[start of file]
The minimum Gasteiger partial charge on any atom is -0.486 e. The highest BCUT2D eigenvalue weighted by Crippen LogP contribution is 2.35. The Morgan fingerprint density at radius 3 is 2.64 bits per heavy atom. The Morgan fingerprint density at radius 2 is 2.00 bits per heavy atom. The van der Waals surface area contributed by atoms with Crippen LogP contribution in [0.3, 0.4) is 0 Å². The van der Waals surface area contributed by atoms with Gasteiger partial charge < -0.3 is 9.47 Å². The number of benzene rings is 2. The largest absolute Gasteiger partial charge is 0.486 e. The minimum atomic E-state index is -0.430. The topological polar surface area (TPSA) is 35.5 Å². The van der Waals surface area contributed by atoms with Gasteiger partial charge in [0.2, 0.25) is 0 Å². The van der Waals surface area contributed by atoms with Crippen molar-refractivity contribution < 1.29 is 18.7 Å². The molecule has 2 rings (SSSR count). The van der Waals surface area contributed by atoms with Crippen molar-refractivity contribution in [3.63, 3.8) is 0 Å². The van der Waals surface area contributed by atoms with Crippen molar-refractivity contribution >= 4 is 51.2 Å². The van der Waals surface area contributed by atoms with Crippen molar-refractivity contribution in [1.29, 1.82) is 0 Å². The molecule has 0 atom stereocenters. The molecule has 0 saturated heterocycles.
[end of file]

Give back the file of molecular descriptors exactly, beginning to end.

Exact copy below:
The minimum Gasteiger partial charge on any atom is -0.486 e. The highest BCUT2D eigenvalue weighted by Crippen LogP contribution is 2.35. The Morgan fingerprint density at radius 3 is 2.64 bits per heavy atom. The Morgan fingerprint density at radius 2 is 2.00 bits per heavy atom. The van der Waals surface area contributed by atoms with Crippen LogP contribution in [0.3, 0.4) is 0 Å². The van der Waals surface area contributed by atoms with Gasteiger partial charge < -0.3 is 9.47 Å². The number of benzene rings is 2. The largest absolute Gasteiger partial charge is 0.486 e. The minimum atomic E-state index is -0.430. The topological polar surface area (TPSA) is 35.5 Å². The van der Waals surface area contributed by atoms with Gasteiger partial charge in [0.2, 0.25) is 0 Å². The van der Waals surface area contributed by atoms with Crippen molar-refractivity contribution < 1.29 is 18.7 Å². The molecule has 2 rings (SSSR count). The van der Waals surface area contributed by atoms with Crippen molar-refractivity contribution in [3.63, 3.8) is 0 Å². The van der Waals surface area contributed by atoms with Crippen molar-refractivity contribution >= 4 is 51.2 Å². The van der Waals surface area contributed by atoms with Crippen molar-refractivity contribution in [1.29, 1.82) is 0 Å². The molecule has 0 atom stereocenters. The molecule has 0 saturated heterocycles.